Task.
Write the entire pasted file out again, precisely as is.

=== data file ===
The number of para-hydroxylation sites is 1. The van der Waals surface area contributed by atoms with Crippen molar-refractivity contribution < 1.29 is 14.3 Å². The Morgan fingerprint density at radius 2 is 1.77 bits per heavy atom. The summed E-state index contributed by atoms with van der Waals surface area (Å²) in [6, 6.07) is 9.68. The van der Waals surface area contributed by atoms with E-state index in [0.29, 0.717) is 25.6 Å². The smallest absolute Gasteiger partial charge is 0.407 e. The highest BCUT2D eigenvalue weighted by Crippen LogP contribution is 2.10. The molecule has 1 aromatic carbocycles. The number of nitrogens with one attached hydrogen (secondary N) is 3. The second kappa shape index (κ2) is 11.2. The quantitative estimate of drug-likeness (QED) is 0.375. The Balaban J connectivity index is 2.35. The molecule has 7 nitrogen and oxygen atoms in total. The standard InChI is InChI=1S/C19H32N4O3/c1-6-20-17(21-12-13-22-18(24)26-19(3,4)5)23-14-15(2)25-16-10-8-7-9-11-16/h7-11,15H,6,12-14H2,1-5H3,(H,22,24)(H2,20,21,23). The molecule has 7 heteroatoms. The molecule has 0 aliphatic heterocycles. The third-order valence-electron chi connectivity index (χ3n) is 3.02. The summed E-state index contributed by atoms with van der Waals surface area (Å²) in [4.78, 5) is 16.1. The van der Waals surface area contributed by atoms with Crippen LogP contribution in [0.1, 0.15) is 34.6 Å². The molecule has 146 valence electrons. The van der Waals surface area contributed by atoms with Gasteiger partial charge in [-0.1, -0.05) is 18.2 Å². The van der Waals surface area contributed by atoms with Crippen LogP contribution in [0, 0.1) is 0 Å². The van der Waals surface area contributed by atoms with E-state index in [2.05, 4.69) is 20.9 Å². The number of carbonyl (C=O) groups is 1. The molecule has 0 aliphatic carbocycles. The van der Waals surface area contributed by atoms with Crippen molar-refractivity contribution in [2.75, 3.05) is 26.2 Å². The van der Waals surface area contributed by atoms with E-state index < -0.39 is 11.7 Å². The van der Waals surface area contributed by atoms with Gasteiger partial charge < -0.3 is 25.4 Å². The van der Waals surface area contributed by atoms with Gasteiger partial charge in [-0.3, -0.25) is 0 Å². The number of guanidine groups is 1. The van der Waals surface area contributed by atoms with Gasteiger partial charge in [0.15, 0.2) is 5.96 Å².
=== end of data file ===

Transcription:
The number of para-hydroxylation sites is 1. The van der Waals surface area contributed by atoms with Crippen molar-refractivity contribution < 1.29 is 14.3 Å². The Morgan fingerprint density at radius 2 is 1.77 bits per heavy atom. The summed E-state index contributed by atoms with van der Waals surface area (Å²) in [6, 6.07) is 9.68. The van der Waals surface area contributed by atoms with E-state index in [0.29, 0.717) is 25.6 Å². The smallest absolute Gasteiger partial charge is 0.407 e. The highest BCUT2D eigenvalue weighted by Crippen LogP contribution is 2.10. The molecule has 1 aromatic carbocycles. The number of nitrogens with one attached hydrogen (secondary N) is 3. The second kappa shape index (κ2) is 11.2. The quantitative estimate of drug-likeness (QED) is 0.375. The Balaban J connectivity index is 2.35. The molecule has 7 nitrogen and oxygen atoms in total. The standard InChI is InChI=1S/C19H32N4O3/c1-6-20-17(21-12-13-22-18(24)26-19(3,4)5)23-14-15(2)25-16-10-8-7-9-11-16/h7-11,15H,6,12-14H2,1-5H3,(H,22,24)(H2,20,21,23). The molecule has 7 heteroatoms. The molecule has 0 aliphatic heterocycles. The third-order valence-electron chi connectivity index (χ3n) is 3.02. The summed E-state index contributed by atoms with van der Waals surface area (Å²) in [4.78, 5) is 16.1. The van der Waals surface area contributed by atoms with Crippen LogP contribution in [0.1, 0.15) is 34.6 Å². The molecule has 146 valence electrons. The van der Waals surface area contributed by atoms with Gasteiger partial charge in [-0.1, -0.05) is 18.2 Å². The van der Waals surface area contributed by atoms with Crippen LogP contribution in [0, 0.1) is 0 Å². The van der Waals surface area contributed by atoms with E-state index in [2.05, 4.69) is 20.9 Å². The number of carbonyl (C=O) groups is 1. The molecule has 0 aliphatic carbocycles. The van der Waals surface area contributed by atoms with Crippen molar-refractivity contribution in [2.75, 3.05) is 26.2 Å². The van der Waals surface area contributed by atoms with E-state index < -0.39 is 11.7 Å². The van der Waals surface area contributed by atoms with Gasteiger partial charge < -0.3 is 25.4 Å². The van der Waals surface area contributed by atoms with Gasteiger partial charge in [-0.3, -0.25) is 0 Å². The number of guanidine groups is 1. The van der Waals surface area contributed by atoms with Gasteiger partial charge in [0.15, 0.2) is 5.96 Å².